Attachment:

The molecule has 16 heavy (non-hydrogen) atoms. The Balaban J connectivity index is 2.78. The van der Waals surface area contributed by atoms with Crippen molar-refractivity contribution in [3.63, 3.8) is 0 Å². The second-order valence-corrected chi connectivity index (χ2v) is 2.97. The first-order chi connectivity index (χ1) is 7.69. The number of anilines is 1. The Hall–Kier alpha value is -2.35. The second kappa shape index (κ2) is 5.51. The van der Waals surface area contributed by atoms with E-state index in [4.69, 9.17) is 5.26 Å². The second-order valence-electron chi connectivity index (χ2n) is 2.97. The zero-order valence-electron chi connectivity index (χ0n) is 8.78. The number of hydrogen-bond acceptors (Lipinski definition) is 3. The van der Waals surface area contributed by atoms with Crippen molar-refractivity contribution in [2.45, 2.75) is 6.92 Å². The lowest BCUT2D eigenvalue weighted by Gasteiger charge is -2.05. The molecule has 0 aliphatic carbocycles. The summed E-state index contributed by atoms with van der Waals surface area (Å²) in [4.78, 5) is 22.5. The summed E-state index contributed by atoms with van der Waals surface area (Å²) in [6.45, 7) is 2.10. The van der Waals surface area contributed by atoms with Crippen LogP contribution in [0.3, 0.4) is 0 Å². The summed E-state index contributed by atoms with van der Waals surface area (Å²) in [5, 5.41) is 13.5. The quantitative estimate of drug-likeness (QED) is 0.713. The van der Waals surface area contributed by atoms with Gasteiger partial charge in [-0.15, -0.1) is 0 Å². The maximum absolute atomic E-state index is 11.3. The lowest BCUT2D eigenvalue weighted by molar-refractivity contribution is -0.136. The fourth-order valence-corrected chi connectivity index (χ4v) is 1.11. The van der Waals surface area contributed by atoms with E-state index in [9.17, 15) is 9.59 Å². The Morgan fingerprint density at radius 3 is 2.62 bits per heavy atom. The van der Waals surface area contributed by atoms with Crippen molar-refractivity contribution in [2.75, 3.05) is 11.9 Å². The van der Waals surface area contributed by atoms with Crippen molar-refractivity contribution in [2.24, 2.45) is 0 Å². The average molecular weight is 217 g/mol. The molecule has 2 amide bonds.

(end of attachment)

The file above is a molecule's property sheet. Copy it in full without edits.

The molecule has 16 heavy (non-hydrogen) atoms. The Balaban J connectivity index is 2.78. The van der Waals surface area contributed by atoms with Crippen molar-refractivity contribution in [3.63, 3.8) is 0 Å². The second-order valence-corrected chi connectivity index (χ2v) is 2.97. The first-order chi connectivity index (χ1) is 7.69. The number of anilines is 1. The Hall–Kier alpha value is -2.35. The second kappa shape index (κ2) is 5.51. The van der Waals surface area contributed by atoms with E-state index in [4.69, 9.17) is 5.26 Å². The second-order valence-electron chi connectivity index (χ2n) is 2.97. The zero-order valence-electron chi connectivity index (χ0n) is 8.78. The number of hydrogen-bond acceptors (Lipinski definition) is 3. The van der Waals surface area contributed by atoms with Crippen molar-refractivity contribution in [2.45, 2.75) is 6.92 Å². The lowest BCUT2D eigenvalue weighted by Gasteiger charge is -2.05. The molecule has 0 aliphatic carbocycles. The summed E-state index contributed by atoms with van der Waals surface area (Å²) in [4.78, 5) is 22.5. The summed E-state index contributed by atoms with van der Waals surface area (Å²) in [6.45, 7) is 2.10. The van der Waals surface area contributed by atoms with Crippen LogP contribution in [0.3, 0.4) is 0 Å². The summed E-state index contributed by atoms with van der Waals surface area (Å²) in [5, 5.41) is 13.5. The quantitative estimate of drug-likeness (QED) is 0.713. The van der Waals surface area contributed by atoms with Gasteiger partial charge in [-0.15, -0.1) is 0 Å². The maximum absolute atomic E-state index is 11.3. The lowest BCUT2D eigenvalue weighted by molar-refractivity contribution is -0.136. The fourth-order valence-corrected chi connectivity index (χ4v) is 1.11. The van der Waals surface area contributed by atoms with E-state index in [9.17, 15) is 9.59 Å². The Morgan fingerprint density at radius 3 is 2.62 bits per heavy atom. The van der Waals surface area contributed by atoms with Crippen molar-refractivity contribution in [2.75, 3.05) is 11.9 Å². The van der Waals surface area contributed by atoms with Crippen molar-refractivity contribution in [2.24, 2.45) is 0 Å². The average molecular weight is 217 g/mol. The molecule has 2 amide bonds.